embalm


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embalm

[em′bäm]
(medicine)
To treat a cadaver with antiseptics and preservatives to prevent decay, before burial or dissection.
References in periodicals archive ?
Dr Chapman said he believed it would not have been necessary to embalm her body given that the post-mortem examination was due to happen soon after its return to the UK.
The Industrial Revolution, Civil War and a desire for a more elite lifestyle, he said, all contributed to today's practices of hiring a funeral director to embalm bodies, encase them in metal caskets and concrete grave vaults for burial in tightly regulated, highly manicured cemeteries.
Sorry, Freddy, you get no time to embalm me,'' retorted Hall, who plays mortician David Fisher, sitting next to his real-life wife, Amy Spanger.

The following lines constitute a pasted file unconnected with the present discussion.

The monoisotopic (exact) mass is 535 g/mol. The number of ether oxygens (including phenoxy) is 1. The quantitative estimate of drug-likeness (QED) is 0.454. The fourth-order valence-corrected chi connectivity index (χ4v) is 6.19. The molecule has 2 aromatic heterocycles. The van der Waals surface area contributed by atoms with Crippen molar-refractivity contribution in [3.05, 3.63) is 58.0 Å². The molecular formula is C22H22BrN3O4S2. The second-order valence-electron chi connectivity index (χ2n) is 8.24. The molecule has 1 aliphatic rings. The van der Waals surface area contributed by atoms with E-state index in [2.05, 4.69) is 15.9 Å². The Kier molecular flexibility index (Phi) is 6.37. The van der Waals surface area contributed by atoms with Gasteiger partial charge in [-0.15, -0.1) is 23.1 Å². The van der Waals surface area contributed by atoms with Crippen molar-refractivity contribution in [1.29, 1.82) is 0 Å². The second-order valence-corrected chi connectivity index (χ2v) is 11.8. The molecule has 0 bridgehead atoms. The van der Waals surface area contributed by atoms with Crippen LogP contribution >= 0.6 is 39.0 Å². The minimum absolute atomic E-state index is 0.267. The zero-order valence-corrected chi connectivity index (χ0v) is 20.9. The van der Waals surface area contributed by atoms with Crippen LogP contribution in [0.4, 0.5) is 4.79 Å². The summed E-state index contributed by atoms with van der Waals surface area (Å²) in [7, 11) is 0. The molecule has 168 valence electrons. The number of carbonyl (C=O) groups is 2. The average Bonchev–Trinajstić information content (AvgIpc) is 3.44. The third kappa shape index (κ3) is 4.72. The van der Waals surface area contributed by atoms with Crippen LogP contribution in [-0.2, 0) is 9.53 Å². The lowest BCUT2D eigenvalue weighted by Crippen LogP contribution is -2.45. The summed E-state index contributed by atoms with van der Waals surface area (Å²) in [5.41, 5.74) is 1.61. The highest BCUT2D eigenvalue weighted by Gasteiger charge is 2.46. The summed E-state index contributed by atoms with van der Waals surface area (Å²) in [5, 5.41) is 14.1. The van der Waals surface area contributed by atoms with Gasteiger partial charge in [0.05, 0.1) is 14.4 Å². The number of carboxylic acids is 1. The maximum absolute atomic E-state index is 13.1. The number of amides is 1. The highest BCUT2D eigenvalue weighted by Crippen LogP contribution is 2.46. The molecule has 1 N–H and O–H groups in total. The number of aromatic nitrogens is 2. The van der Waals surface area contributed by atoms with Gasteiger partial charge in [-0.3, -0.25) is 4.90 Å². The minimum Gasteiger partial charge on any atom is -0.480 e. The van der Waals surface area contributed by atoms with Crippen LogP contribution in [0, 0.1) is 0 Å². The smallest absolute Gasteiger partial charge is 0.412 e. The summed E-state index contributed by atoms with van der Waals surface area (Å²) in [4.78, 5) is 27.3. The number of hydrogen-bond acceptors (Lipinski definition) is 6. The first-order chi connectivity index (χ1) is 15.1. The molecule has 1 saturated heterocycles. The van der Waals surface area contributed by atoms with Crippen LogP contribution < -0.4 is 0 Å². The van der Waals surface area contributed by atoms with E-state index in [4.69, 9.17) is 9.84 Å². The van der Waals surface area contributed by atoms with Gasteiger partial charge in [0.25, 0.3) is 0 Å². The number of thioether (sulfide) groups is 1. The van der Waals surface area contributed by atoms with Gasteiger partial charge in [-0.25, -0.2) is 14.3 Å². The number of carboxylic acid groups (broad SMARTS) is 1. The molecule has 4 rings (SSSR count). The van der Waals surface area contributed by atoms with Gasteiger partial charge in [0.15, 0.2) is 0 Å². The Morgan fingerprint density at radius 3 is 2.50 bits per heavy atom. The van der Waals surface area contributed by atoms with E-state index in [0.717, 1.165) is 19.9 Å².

Maduro further said that they have decided to embalm the body of the late president like Lenin, Ho Chi Minh and Mao Zedong so that it remains open for people everyday and at any time.
No one had asked him to embalm the Princess's body, in fact he had suggested it to Keith Moss, British Consul General in Paris, Mr Monceau confirmed.
Scientific analysis of King Richard I's heart shows that Christians in the 12th century did embalm church leaders and royalty.
Horany noted that in 1998 the Complaint Review Committee of the Texas Funeral Service Commission found SCI guilty of using an unlicensed, in-house company and unsupervised apprentices to embalm bodies in the Dallas/Fort Worth area.